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In Season Volleyball Injuries: A Proactive Approach To Decreasing Pain And Improving Performance

In Season Volleyball Injuries: A proactive approach to decreasing pain and improving performance

As with any repetitive motion, overuse inquires can and most likely will happen. These are common and need to be understood, along with preventive measures and/or corrective strategies to overcome and minimize the injury along with any future damage.   Let’s take a look at two major areas of the body with respect to volleyball players and their in season injuries that occur. We will uncover these, as well as provide simple solutions that can help immediately!

To better understand an injured area, first we must better understand its function. Injuries relate closely to proper joint function, or more appropriately, to joint dysfunction. Problems at one joint usually show up as pain in the joint above or below. This is broken down in its entirety here: The Joint By Joint Approach by Grey Cook. We are going to look at the Knees and Shoulders with respect to common in season volleyball injuries.

The Process is Simple

Lose ankle mobility, get knee pain

Lose hip mobility, get low back pain

Lose thoracic mobility; get neck and shoulder pain, or low back pain


In the book Ultra-Prevention, a nutrition book, authors Mark Hyman and Mark Liponis describe our current method of reaction to injury perfectly. Their analogy is simple: Our response to injury is like hearing the smoke detector go off and running to pull out the battery. The pain, like the sound, is a warning of some other problem. Icing a sore knee without examining the ankle or hip is like pulling the battery out of the smoke detector. The relief is short-lived.


The Knees.

First off, let’s look at the FUNCTION of the knees: The knee is a STABILE joint. That means that it is designed to move forward and backward (sagittal plane) without lateral or rotational movement. Commonly too much lateral force or rotation will results in ligament tears. Yuck. With respect to Grey’s Joint By Joint approach, this means we must also consider the next joint ABOVE and BELOW with respect to functionality (or more than likely dysfunctionality). These would include the ANKLE (which is a mobile joint), along with the HIP (ball and socket mobile joint). Ankle mobility and hip mobility play a large role in keeping the knee stable.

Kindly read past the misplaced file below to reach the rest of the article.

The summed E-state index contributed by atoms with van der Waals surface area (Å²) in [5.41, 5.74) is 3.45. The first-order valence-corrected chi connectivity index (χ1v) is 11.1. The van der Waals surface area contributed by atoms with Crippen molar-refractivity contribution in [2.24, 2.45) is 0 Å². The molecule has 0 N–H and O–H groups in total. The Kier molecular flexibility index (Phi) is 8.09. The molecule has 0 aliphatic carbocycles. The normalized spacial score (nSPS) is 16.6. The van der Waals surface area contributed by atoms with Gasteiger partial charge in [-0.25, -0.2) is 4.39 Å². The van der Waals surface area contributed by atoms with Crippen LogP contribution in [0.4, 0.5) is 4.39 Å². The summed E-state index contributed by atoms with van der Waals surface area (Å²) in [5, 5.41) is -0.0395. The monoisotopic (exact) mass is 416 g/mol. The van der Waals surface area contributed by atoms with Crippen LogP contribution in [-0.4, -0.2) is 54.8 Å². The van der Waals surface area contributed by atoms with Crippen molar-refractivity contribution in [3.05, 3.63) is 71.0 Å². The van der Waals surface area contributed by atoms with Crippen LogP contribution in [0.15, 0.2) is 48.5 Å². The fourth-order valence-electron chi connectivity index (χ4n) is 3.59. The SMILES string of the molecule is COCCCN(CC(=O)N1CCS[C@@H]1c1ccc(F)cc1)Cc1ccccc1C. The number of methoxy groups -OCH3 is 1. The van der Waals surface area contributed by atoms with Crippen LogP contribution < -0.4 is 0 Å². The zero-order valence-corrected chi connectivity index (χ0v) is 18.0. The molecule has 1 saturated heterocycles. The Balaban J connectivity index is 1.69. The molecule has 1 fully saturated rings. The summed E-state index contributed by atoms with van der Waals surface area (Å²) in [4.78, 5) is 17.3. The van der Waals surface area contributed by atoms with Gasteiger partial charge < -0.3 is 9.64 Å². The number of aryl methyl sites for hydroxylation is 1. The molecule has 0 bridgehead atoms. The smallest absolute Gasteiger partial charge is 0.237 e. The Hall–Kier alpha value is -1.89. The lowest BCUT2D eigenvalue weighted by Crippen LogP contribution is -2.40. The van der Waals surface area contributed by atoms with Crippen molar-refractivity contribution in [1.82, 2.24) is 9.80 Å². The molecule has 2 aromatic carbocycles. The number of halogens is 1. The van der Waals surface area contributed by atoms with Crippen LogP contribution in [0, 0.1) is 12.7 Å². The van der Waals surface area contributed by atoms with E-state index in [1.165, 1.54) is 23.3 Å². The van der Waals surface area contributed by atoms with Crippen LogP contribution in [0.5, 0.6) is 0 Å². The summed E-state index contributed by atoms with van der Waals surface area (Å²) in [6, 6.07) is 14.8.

Common knee pain in are patella tendonitis (Jumper Knee), and Cruciate Ligament injuries (ACL, MCL, PCL). Patellar tendinitis is inflammation of the tendon that connects the kneecap to the tibia (or shin bone). Patellar tendinitis is common in any athlete subjected to repetitive, forceful jumping activities, such as spiking and blocking. Like ankle sprains, most Cruciate Ligament injuries in volleyball players occur when a player lands awkwardly after jumping. Notice the trend. The knee is not STABLE and becomes mobile in the wrong plane of motion and pain or injury occurs.

The fixes: Ankle mobility exercises as well as hip mobility exercises are a great place to start when looking at knee pain. Let’s get those joints functioning properly and then tackle the knee. Secondly, muscular imbalance or tightness can be the cause of the knee pain and needs to be addressed. A simply couch stretch, shown here Couch Stretch Image: Quadriceps Stretch is a great way to improve the flexibility of the quadriceps muscle and attempt to take some tightness off that patella tendon. Improve the ankles mobility, the knees stability (through proper strength training and muscular development) along with improving hip mobility and TADA….we have decreased pain and increase performance. The exception to the rule seems to be at the hip. The hip can be both immobile and unstable, resulting in knee pain from the instability–a weak hip will allow internal rotation and adduction of the femur–or back pain from the immobility.

The Shoulders

The FUNCTION of the shoulder is to be MOBILE. It is a ball and socket joint that needs the freedom to move 360 degrees. Its needs to move sagitally (forward and backward), laterally (abduction and adduction) and transversly (rotation). The shoulder is complex and has many areas surrounding it that needs to be analyzed when looking at the pain. Commonly, PT’s and doctors will go right to the ROTATOR CUFF when this simply might be the problem. So just as we did on the knee, let’s look at the surrounding areas and their FUCNTION to better understand the issues at hand. The gleno-humeral joint is similar to the hip. The gleno-humeral joint is designed for mobility and therefore needs to be trained for stability. The need for stability in the gleno-humeral joint presents your strength program to include STABILITY exercise. Stability areas are in the Core and the Scapular region. These needs to be addressed to see if the joint in question is able to do its job efficiently. Most common injuries to the shoulder come from imbalance or dysfunction. A sore shoulder after a weekend of playing volleyball can be just from overusage, but we can also attempt to eliminate the over mobility of the shoulder by implementing shoulder stability exercise, as well as surrounding muscular strengthening.

As you can see, there is more than just looking at the joint in question when fixing pain or improving function. That’s what we do best. Our program takes each and every clients needs into consideration and develops a plan for their improvement. Too many athletes are getting injured because the old adage of ICE IT is still around. Let’ become smarter and proactive. Let’s take steps to improve the longevity of our athletes. We all know there isn’t an OFF SEASON for volleyball. We look forward to helping you on your journey. Jason Arnold, founder of Alpha Athletics can be contacted via email at

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